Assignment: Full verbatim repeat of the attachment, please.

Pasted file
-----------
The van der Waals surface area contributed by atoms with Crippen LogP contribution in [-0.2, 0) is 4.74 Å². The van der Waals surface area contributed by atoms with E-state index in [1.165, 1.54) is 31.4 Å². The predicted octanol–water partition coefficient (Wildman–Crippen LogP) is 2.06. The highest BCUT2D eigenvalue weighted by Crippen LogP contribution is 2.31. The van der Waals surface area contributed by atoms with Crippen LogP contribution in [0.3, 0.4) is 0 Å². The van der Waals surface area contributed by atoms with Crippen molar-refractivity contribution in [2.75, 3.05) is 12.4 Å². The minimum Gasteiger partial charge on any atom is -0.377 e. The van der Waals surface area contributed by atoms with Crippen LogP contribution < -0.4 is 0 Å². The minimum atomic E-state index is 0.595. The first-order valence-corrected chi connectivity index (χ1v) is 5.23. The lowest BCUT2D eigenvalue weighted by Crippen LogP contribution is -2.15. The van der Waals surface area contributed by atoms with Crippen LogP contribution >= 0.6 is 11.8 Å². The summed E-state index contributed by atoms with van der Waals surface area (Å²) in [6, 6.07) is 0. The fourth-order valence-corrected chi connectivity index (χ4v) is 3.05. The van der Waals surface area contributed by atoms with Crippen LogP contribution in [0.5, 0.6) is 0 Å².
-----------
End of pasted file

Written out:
The van der Waals surface area contributed by atoms with Crippen LogP contribution in [-0.2, 0) is 4.74 Å². The van der Waals surface area contributed by atoms with E-state index in [1.165, 1.54) is 31.4 Å². The predicted octanol–water partition coefficient (Wildman–Crippen LogP) is 2.06. The highest BCUT2D eigenvalue weighted by Crippen LogP contribution is 2.31. The van der Waals surface area contributed by atoms with Crippen LogP contribution in [0.3, 0.4) is 0 Å². The van der Waals surface area contributed by atoms with Crippen molar-refractivity contribution in [2.75, 3.05) is 12.4 Å². The minimum Gasteiger partial charge on any atom is -0.377 e. The van der Waals surface area contributed by atoms with Crippen LogP contribution < -0.4 is 0 Å². The minimum atomic E-state index is 0.595. The first-order valence-corrected chi connectivity index (χ1v) is 5.23. The lowest BCUT2D eigenvalue weighted by Crippen LogP contribution is -2.15. The van der Waals surface area contributed by atoms with Crippen LogP contribution >= 0.6 is 11.8 Å². The summed E-state index contributed by atoms with van der Waals surface area (Å²) in [6, 6.07) is 0. The fourth-order valence-corrected chi connectivity index (χ4v) is 3.05. The van der Waals surface area contributed by atoms with Crippen LogP contribution in [0.5, 0.6) is 0 Å².